Central and South America - A growing consumer base for manufacturers. Brazil, Argentina, Peru, Colombia and Mexico are countries where a middle class is rising from poverty. Their growing needs are not only for consumer hard goods, like dishwashers and refrigerators, but also consumables. Natura is one of Brazil's fastest growing cosmetics companies, with over a 50 percent market share, and the sophistication of their forecasting and production planning system rivals that of any manufacturer in the world.

South Africa - Being government friendly. The end of Apartheid made government services for citizens a high priority; the region's rich natural resources provide the funding. Public sector agencies in Johannesburg and Capetown have modernized their information technologies for database management that is so citizen-centric, other nations are envious of it.

Australia and New Zealand - Overcoming the "tyranny of distance." Being "down under" means being far away from all the other continents. The Aussies and Kiwis call it their "tyranny of distance." However they have had a century to turn their disadvantage to an advantage. Their air and sea logistics companies have learned to squeeze profit margin from every cubic meter of space and excel at maximizing route profitability of their transportation fleets.

North America - Supply chain management mania. Did President Eisenhower's 1950s construction of the interstate highway system coupled with the expansive freight railway system create product-anywhere consumerism? Or did North America's already enviably high standard of living culminate in the investment in the world's best distribution infrastrucure? Regardless of the correct answer, North America's large and sophisticated grocery and retail store inventory systems are amazing in how they can replenish store shelves with rarely a stock-out. Ever not find something you were looking for at Staples?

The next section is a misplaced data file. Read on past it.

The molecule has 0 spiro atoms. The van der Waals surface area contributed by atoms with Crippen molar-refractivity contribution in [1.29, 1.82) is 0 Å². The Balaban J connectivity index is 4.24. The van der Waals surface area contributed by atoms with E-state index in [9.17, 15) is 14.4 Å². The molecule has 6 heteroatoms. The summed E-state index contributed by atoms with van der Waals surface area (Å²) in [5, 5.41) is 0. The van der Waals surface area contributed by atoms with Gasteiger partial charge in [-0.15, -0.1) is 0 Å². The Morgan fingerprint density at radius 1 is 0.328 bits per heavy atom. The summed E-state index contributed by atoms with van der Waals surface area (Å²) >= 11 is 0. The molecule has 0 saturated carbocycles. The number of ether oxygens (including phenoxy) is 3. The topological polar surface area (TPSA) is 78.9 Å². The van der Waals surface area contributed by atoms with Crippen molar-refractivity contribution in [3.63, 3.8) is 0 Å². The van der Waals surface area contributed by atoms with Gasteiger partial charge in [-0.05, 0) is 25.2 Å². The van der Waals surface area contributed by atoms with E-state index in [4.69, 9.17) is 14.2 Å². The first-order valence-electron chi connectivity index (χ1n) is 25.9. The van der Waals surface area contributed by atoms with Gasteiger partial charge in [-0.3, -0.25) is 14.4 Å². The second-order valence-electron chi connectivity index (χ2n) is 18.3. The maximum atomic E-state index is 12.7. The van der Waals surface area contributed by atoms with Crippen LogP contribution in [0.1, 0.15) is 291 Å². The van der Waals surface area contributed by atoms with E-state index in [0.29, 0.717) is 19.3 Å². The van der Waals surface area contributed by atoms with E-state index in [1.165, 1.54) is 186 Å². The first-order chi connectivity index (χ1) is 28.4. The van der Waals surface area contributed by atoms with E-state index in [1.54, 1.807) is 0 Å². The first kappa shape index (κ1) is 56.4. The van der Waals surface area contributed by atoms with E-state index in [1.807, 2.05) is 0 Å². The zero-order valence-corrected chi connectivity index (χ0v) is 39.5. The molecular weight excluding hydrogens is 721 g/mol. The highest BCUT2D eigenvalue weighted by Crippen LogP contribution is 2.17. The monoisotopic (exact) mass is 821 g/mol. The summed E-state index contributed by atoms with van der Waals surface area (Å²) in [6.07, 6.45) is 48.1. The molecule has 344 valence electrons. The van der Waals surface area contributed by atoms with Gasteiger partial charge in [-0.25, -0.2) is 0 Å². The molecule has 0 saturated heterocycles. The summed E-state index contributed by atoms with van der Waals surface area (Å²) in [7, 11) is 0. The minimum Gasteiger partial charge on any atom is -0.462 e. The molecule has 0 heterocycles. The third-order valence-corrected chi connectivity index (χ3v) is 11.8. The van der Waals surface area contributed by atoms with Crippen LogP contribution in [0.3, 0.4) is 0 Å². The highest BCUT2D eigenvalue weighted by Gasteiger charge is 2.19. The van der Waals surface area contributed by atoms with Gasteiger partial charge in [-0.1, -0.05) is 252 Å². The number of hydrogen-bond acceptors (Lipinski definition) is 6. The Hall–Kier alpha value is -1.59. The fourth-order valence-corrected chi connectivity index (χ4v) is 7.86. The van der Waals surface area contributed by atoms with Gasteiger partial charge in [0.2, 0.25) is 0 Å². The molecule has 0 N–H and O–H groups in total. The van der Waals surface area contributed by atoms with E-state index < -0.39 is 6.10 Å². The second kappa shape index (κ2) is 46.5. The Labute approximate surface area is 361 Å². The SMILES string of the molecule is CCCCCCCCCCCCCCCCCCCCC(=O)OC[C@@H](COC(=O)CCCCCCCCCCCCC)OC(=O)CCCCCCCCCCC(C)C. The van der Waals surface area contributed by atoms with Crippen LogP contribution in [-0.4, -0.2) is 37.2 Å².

The United Kingdom - Good strategy trumps excellent processes. Admiral Hornblower's defeat of the Spanish Armada despite having a fraction of Spain's fleet was an early indicator of the UK's competency in strategic thinking and execution. Organizations in London, Edinburgh and Dublin as well as the UK's smaller cities have deployed strategy map and balanced scorecard methodologies to align the behavior and priorities of their managers and employee teams with the strategic intent of their executive leaders. Large retailer Marks and Spencer not only formulates winning strategies, but by selecting the correct key performance indicators (KPIs), it also successfully executes its ever-dynamic strategic objectives.

What do all these observations have in common? Each group of countries is excelling in one particular component of performance management. Performance management is not a narrow, financially oriented view of better budgeting and control. It is the integration of multiple methodologies, including all the examples mentioned, that when integrated and spiced with supporting technologies and analytical capabilities helps an organization improve and excel.

Completing the Full Vision of Performance Management

Which of the performance management capabilities that various countries appear to excel in are essential? Which are optional?

I have asked this question numerous times, and I believe the answer is: They are all essential! The mark of a good executive team, however, is where and when it should direct their organization's attention for emphasis. But the main message is this: Eventually any organization that wishes to drive increasing and long-term sustained value, whether for shareholders in capital markets or citizens/stakeholders/warfighters in the public sector, must implement a comprehensive portfolio of performance management methodologies and solutions. That is the way they will achieve the full vision of performance management.

Some countries and organizations may be a little ahead or behind in their adoption of and competency with various components of performance management, but those who fully integrate them, ideally by organizing their source data on a single common platform (sometimes called a data warehouse) and leveraging analytics will be the winners.